‘Political de-banking’ is becoming an increasingly common theme across the banking industry, especially as 64 countries are expected to head to the polls in 2024. Right now, it is Bank of America (BoA) that is facing allegations of ‘discriminatory’ de-banking.

In April 2024, the bank received an open letter from Kansas Attorney General (AG) Kris Kobach, who argued that BoA has been de-banking customers based on their political and religious beliefs without clear explanation or warning. The letter was co-signed by AGs across an additional 14 Republican states.

The letter claims that Christian groups and individuals who align with certain political beliefs are being discriminated against by the bank. Deeming it ‘un-American,’ AG Kobach claims BoA’s actions are a threat to free speech and religious freedom and has asked the bank to show regulatory transparency to ensure this alleged practice does not continue. However, BoA has denied any claims of de-banking.

The NatWest/Farage de-banking scandal

It was not long ago that the UK had its own a de-banking scandal, with NatWest and Coutts finding themselves defending their decision to de-bank political figure Nigel Farage. Shortcomings were underlined by the bank’s internal investigation in regard to communication and transparency between NatWest/Coutts and Farage.

With increasing emphasis surrounding financial inclusion in recent years, banks have been going to great efforts to offer services and products that cater to people from all walks of life. Additionally, banks have become more sensitive to their regulatory requirements, arguably taking ardent approaches to risk out of fear of being non-compliant. As a consequence of this, in February 2024 the UK Treasury Committee reported that in 2023, 140,000 business accounts held by SMEs were closed by major banks. This highlights that de-banking is more than a politicalised media story but a practice that is taking place across the industry at an increasingly rapid rate.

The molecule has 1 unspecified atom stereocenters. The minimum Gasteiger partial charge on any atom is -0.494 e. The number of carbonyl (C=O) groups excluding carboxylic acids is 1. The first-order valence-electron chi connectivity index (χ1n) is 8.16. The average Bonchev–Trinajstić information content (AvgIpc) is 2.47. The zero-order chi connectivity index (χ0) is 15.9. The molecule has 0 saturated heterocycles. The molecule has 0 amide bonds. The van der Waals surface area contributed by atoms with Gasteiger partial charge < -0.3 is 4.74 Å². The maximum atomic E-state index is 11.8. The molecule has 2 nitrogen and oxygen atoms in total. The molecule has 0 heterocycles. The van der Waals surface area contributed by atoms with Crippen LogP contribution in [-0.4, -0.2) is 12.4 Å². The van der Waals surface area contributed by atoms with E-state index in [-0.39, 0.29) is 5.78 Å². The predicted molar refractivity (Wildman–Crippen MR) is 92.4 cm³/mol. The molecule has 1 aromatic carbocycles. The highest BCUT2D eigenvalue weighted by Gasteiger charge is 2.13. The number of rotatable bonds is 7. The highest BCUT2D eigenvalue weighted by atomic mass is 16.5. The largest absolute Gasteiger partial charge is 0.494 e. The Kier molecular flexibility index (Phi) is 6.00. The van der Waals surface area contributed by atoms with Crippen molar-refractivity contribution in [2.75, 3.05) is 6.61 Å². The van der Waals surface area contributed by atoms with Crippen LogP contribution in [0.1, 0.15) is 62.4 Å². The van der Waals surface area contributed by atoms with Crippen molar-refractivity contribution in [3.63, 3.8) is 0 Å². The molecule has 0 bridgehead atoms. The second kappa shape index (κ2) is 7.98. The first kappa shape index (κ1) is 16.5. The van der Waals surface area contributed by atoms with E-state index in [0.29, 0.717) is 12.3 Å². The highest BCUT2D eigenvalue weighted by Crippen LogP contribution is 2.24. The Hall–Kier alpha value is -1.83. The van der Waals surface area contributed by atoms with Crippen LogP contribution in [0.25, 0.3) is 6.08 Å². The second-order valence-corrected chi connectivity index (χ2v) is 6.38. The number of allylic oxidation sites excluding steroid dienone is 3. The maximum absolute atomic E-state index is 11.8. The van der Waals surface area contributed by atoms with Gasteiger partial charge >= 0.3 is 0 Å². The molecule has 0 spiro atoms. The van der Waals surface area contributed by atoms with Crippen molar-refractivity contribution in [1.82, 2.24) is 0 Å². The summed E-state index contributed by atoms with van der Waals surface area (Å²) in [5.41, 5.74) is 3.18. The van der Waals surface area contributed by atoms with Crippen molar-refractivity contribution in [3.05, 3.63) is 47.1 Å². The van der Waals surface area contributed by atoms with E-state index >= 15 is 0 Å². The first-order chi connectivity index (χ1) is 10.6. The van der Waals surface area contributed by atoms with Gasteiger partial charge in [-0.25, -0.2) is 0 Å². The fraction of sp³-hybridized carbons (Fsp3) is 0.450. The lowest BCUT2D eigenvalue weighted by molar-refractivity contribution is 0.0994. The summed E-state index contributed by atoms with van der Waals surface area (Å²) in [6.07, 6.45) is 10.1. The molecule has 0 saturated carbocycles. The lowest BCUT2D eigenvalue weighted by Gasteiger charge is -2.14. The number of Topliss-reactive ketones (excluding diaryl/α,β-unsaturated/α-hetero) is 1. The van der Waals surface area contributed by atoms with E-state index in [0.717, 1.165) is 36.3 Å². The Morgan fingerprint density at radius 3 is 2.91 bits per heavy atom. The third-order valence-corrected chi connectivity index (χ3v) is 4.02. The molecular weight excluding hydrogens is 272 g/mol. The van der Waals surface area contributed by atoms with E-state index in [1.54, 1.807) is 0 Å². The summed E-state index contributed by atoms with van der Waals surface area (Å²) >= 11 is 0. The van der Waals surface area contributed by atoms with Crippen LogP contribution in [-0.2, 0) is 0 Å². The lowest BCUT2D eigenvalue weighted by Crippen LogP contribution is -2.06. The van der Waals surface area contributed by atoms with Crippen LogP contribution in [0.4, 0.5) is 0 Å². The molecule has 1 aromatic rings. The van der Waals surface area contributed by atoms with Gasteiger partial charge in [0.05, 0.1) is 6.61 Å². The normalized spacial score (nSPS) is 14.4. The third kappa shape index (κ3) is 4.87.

Regulators are scrambling to control de-banking before it escalates further. A de-banking debate arose in Australia in August 2021, when Beyond Bank attempted to de-bank registered charity Human Appeal International Australia. In response, Australia’s financial intelligence unit and anti-money laundering/countering terrorist financing regulator released new de-banking guidance in June 2023. This provides banks with a clearer layout on how to create a fairer and more transparent de-banking process.

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UK government proposes de-banking legislation

Additionally, the UK government has proposed new legislation that would require banks and payment firms to give 90 days’ notice with a “sufficiently detailed and specific explanation.” It is becoming ever more important for banks to adhere to new regulatory guidance and be as transparent as they can about de-banking if they want to continue building more enhanced bank-customer relationships and reduce the politicalisation of their retail banking businesses.

Therefore, BoA should take the opportunity to be upfront about its de-banking policies and lead a path for other banks in the US to do the same. Increasing transparency will only benefit BoA, particularly if it wishes to avoid bearing the brunt of another political fallout.

Phoebe Hodgson is an associate analyst, banking and payments, GlobalData